About Robert Bailey

I was sipping coffee and getting ready to head to campus.
I was pulling on a backpack when my college roommate held up the Greensboro Daily News, our morning newspaper

He pointed to the headline. I could see he was amused. “Do you know about this?”

It was the first article I’d ever had written about me—and it was on investing. I had made some money. I decided to open a brokerage account. A classmate’s father introduced me to the elegant and charming Georgia native, Tommy Ward. He was a top-floor EVP at Merrill-Lynch in Greensboro. His office window was a lens on Guilford County.

To this day I don’t know why he was so patient with me. I suspect I amused him. If you read the article you will see that the reporter made me sound quite rich. “Rob now has holdings in four companies.”

I read that about myself and well… I got hooked somewhere between the newsprint and living within my own dream.  

This early fascination with investing, and a foray into state politics, carried me to business journalism. Journalism took me to real estate investing. Real estate to brokering, both commercial and luxury residential.

The concept of capital flow led to institutional investors. This included foundations, pensions, trusts, union funds, high-net-worth and family offices.

It did not take me long to become bored with traditional returns. What interests me are  asynchronous returns.

Doctor Johnson noted, “Where everyone thinks alike, no one thinks very much.” I understood and appreciate this. And I have seen too many readily accept less than they might achieve.

But such returns occur only through risk and conviction.

Today—my private equity clients seek this to survive and grow. My adrenals have become used to it. Shooting the pier (surfing under the pier, between the concrete pilings at full speed) on my 7′ 2″ surfboard atop a 15-foot Huntington Beach wave helped. I was 21.

Coming out the other side?  One of the best moments of my life. I won.

Now talking with business ‘masters of the universe’ about their copy I get a similar feeling. I’m dry and unscathed by any razor-sharp barnacles but I have to be direct to make the copy work. The client’s business is the real client.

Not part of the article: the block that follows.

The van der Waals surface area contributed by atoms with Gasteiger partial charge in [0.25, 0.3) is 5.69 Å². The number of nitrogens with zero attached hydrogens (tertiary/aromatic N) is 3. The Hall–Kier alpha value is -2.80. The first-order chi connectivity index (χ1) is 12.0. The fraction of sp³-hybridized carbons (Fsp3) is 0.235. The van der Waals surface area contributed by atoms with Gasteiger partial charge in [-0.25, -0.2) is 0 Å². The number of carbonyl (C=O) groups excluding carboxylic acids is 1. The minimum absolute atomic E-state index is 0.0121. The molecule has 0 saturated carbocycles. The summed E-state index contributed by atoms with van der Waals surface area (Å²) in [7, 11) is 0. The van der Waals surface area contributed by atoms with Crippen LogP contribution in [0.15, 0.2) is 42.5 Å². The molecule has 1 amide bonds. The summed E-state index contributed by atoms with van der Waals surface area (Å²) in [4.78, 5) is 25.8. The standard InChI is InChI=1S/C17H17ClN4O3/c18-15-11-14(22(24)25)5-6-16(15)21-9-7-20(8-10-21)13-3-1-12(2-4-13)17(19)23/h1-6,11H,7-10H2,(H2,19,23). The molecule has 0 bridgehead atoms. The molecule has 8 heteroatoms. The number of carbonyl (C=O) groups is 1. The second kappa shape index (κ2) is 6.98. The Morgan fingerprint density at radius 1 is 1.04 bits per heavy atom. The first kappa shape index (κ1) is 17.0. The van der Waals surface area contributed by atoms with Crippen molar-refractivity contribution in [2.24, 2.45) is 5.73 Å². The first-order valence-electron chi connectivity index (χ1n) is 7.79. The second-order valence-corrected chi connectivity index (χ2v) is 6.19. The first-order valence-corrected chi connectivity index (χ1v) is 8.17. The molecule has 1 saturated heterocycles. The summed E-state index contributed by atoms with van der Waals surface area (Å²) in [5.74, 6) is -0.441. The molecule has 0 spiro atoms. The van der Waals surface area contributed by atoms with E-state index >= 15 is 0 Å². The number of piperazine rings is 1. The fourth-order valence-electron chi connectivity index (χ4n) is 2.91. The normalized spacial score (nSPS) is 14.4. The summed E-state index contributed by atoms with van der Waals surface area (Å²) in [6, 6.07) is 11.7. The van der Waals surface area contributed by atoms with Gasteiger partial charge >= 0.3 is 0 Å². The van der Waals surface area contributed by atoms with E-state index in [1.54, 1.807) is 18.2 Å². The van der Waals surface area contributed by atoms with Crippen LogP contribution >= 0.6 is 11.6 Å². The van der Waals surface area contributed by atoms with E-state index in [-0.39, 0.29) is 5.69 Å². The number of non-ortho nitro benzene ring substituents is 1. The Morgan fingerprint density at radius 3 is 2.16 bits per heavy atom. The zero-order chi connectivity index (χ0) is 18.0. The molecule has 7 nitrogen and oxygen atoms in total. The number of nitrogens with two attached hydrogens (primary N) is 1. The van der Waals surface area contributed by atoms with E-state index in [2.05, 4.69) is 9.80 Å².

I will say what others have said: You’ll enjoy the writing process (see testimonials).

It’s very productive for us to know about each other. I find the strongest results come out of collaborative work with individuals, the decision-makers.

There is one other not-obviously-relevant experience: Construction.

I have built and renovated homes and participated in large commercial development. The point? Bringing a design idea to material existence requires accuracy, political savvy, money-sense, and flexible thinking. I have these in abundance. Please don’t think we won’t need them.

Creative business solutions come from unusual places.

If we are going to beat expectations, following the pack is ill-advised. Financial and marketing disciplines elude many groups, including surfers. A proud achievement is as co-founder of Surfrider Foundation’s New York City Chapter. For a time it was the fastest-growing chapter in the world. And then, many of the new members were NYC-based investment bankers from Africa and Australia. It aligned my two worlds!

I have done what I thought was right whenever possible.

Even with a Master’s in Journalism, I returned to campus to study finance. Another right thing: In a 24-hour period, after eighteen years with Teddy, we got married and baptized. It looks like the marriage might take.

I buy copies of important books to share with people I meet. I have ended relationships that I felt were unhealthy for my family or me. That’s who I am.

In the summer of 2017, I completed my first script, “Pride.” The story is based on the true story of a corrupt lawyer and legal system, in this case, in New Haven. The Wall Street Journal is still tracking the prosecution.

The screen-writing process was among the hardest jobs I’ve taken on. That is because the writer must master dialogue to drive emotion and action and any suspense or twists. But I completed and registered it with the Writer’s Guild. I expect a producer to want it someday, I hope that’s soon.

Now I am working on another script and another novel. But what makes these self-assignments relevant to you is my commitment to writing and communicating.

Scripts take time, but the same patience and persistence also make for the best copy.  I always plan to spend part of my client conversation discussing the process. There are two reasons for this. One, without this discussion the client may not appreciate what I have learned and am applying for their benefit. And secondly, some clients become excellent partners in the creative process.

One final belief.

I have been working with several clients for years. Their businesses are moving ahead in ways they never dreamed. But I did.

When I do my job as a copywriter—my clients imagine their business in new and fertile ways.

I suspect that is partly from having lived in Brooklyn. It’s a tough place with very solid, very generous people. My biggest lesson from Graham Avenue is the importance of reciprocating loyalty and kindness.

It was self-evident.  As I fit in with the close-knit Italian families, they looked after me in new and surprising ways. Badda-bing.

Reciprocation of good intentions as a habit makes for good neighbors… and way-better business.

That applies to any neighborhood. And to every business.